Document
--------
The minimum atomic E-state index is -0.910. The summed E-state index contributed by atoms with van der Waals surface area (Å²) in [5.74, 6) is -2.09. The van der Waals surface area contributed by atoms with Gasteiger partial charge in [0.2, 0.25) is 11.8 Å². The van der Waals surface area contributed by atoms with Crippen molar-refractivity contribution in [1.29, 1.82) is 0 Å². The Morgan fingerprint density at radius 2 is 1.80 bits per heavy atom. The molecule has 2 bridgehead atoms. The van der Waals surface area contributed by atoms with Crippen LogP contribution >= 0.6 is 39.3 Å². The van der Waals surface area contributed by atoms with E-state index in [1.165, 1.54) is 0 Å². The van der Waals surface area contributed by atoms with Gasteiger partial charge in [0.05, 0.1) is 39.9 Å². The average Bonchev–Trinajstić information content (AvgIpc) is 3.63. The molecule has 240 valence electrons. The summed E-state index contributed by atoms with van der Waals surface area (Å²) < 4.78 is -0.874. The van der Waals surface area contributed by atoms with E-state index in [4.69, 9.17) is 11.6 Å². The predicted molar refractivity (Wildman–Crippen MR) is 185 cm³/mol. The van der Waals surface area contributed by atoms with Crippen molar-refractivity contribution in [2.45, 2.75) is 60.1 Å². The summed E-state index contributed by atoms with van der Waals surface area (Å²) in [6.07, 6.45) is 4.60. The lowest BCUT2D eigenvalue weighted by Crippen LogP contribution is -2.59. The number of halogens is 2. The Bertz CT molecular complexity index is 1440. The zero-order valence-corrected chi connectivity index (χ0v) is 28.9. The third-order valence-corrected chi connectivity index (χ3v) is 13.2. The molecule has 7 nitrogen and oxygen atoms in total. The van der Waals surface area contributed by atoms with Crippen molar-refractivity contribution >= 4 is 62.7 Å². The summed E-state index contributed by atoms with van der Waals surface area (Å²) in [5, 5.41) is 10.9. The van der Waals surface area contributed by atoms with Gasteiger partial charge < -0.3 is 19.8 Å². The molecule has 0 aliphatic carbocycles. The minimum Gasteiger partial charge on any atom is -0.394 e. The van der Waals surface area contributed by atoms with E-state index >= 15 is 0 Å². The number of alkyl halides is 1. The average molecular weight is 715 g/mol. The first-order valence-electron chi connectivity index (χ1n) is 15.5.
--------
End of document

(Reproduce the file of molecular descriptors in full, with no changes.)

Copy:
The minimum atomic E-state index is -0.910. The summed E-state index contributed by atoms with van der Waals surface area (Å²) in [5.74, 6) is -2.09. The van der Waals surface area contributed by atoms with Gasteiger partial charge in [0.2, 0.25) is 11.8 Å². The van der Waals surface area contributed by atoms with Crippen molar-refractivity contribution in [1.29, 1.82) is 0 Å². The Morgan fingerprint density at radius 2 is 1.80 bits per heavy atom. The molecule has 2 bridgehead atoms. The van der Waals surface area contributed by atoms with Crippen LogP contribution >= 0.6 is 39.3 Å². The van der Waals surface area contributed by atoms with E-state index in [1.165, 1.54) is 0 Å². The van der Waals surface area contributed by atoms with Gasteiger partial charge in [0.05, 0.1) is 39.9 Å². The average Bonchev–Trinajstić information content (AvgIpc) is 3.63. The molecule has 240 valence electrons. The summed E-state index contributed by atoms with van der Waals surface area (Å²) < 4.78 is -0.874. The van der Waals surface area contributed by atoms with E-state index in [4.69, 9.17) is 11.6 Å². The predicted molar refractivity (Wildman–Crippen MR) is 185 cm³/mol. The van der Waals surface area contributed by atoms with Crippen molar-refractivity contribution in [2.45, 2.75) is 60.1 Å². The summed E-state index contributed by atoms with van der Waals surface area (Å²) in [6.07, 6.45) is 4.60. The lowest BCUT2D eigenvalue weighted by Crippen LogP contribution is -2.59. The number of halogens is 2. The Bertz CT molecular complexity index is 1440. The zero-order valence-corrected chi connectivity index (χ0v) is 28.9. The third-order valence-corrected chi connectivity index (χ3v) is 13.2. The molecule has 7 nitrogen and oxygen atoms in total. The van der Waals surface area contributed by atoms with Crippen molar-refractivity contribution >= 4 is 62.7 Å². The summed E-state index contributed by atoms with van der Waals surface area (Å²) in [5, 5.41) is 10.9. The van der Waals surface area contributed by atoms with Gasteiger partial charge < -0.3 is 19.8 Å². The molecule has 0 aliphatic carbocycles. The minimum Gasteiger partial charge on any atom is -0.394 e. The van der Waals surface area contributed by atoms with E-state index >= 15 is 0 Å². The number of alkyl halides is 1. The average molecular weight is 715 g/mol. The first-order valence-electron chi connectivity index (χ1n) is 15.5.